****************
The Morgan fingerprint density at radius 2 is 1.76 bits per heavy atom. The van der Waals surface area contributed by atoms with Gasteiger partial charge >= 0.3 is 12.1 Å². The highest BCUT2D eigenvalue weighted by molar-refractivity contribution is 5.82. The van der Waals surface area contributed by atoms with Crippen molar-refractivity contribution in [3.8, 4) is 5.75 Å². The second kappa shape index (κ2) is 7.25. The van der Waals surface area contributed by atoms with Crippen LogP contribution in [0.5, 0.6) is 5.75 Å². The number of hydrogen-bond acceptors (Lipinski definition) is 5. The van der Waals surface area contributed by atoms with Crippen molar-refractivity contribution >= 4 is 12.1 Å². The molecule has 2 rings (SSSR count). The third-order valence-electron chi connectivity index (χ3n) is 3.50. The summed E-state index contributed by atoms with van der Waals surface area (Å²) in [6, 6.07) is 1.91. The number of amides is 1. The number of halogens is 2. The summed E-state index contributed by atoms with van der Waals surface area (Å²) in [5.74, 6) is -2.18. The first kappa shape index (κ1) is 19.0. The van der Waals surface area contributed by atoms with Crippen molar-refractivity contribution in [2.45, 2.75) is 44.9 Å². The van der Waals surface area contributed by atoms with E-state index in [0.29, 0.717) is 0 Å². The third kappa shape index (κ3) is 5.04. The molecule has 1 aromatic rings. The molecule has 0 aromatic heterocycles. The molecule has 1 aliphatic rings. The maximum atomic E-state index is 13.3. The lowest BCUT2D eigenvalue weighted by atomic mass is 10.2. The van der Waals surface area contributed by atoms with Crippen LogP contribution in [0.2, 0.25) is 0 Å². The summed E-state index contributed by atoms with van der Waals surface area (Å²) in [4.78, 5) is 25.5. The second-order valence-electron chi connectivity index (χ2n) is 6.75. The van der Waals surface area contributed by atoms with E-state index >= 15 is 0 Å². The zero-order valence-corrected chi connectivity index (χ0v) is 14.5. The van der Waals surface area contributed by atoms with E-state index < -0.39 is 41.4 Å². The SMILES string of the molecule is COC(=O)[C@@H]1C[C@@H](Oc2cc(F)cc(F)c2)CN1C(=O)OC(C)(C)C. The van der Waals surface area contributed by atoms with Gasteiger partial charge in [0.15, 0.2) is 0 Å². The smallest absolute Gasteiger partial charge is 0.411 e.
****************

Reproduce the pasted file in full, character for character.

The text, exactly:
The Morgan fingerprint density at radius 2 is 1.76 bits per heavy atom. The van der Waals surface area contributed by atoms with Gasteiger partial charge >= 0.3 is 12.1 Å². The highest BCUT2D eigenvalue weighted by molar-refractivity contribution is 5.82. The van der Waals surface area contributed by atoms with Crippen molar-refractivity contribution in [3.8, 4) is 5.75 Å². The second kappa shape index (κ2) is 7.25. The van der Waals surface area contributed by atoms with Crippen LogP contribution in [0.5, 0.6) is 5.75 Å². The number of hydrogen-bond acceptors (Lipinski definition) is 5. The van der Waals surface area contributed by atoms with Crippen molar-refractivity contribution >= 4 is 12.1 Å². The molecule has 2 rings (SSSR count). The third-order valence-electron chi connectivity index (χ3n) is 3.50. The summed E-state index contributed by atoms with van der Waals surface area (Å²) in [6, 6.07) is 1.91. The number of amides is 1. The number of halogens is 2. The summed E-state index contributed by atoms with van der Waals surface area (Å²) in [5.74, 6) is -2.18. The first kappa shape index (κ1) is 19.0. The van der Waals surface area contributed by atoms with Crippen molar-refractivity contribution in [2.45, 2.75) is 44.9 Å². The van der Waals surface area contributed by atoms with E-state index in [0.29, 0.717) is 0 Å². The third kappa shape index (κ3) is 5.04. The molecule has 1 aromatic rings. The molecule has 0 aromatic heterocycles. The molecule has 1 aliphatic rings. The maximum atomic E-state index is 13.3. The lowest BCUT2D eigenvalue weighted by atomic mass is 10.2. The van der Waals surface area contributed by atoms with Crippen LogP contribution in [0.2, 0.25) is 0 Å². The summed E-state index contributed by atoms with van der Waals surface area (Å²) in [4.78, 5) is 25.5. The second-order valence-electron chi connectivity index (χ2n) is 6.75. The van der Waals surface area contributed by atoms with E-state index >= 15 is 0 Å². The zero-order valence-corrected chi connectivity index (χ0v) is 14.5. The van der Waals surface area contributed by atoms with E-state index < -0.39 is 41.4 Å². The SMILES string of the molecule is COC(=O)[C@@H]1C[C@@H](Oc2cc(F)cc(F)c2)CN1C(=O)OC(C)(C)C. The van der Waals surface area contributed by atoms with Gasteiger partial charge in [0.15, 0.2) is 0 Å². The smallest absolute Gasteiger partial charge is 0.411 e.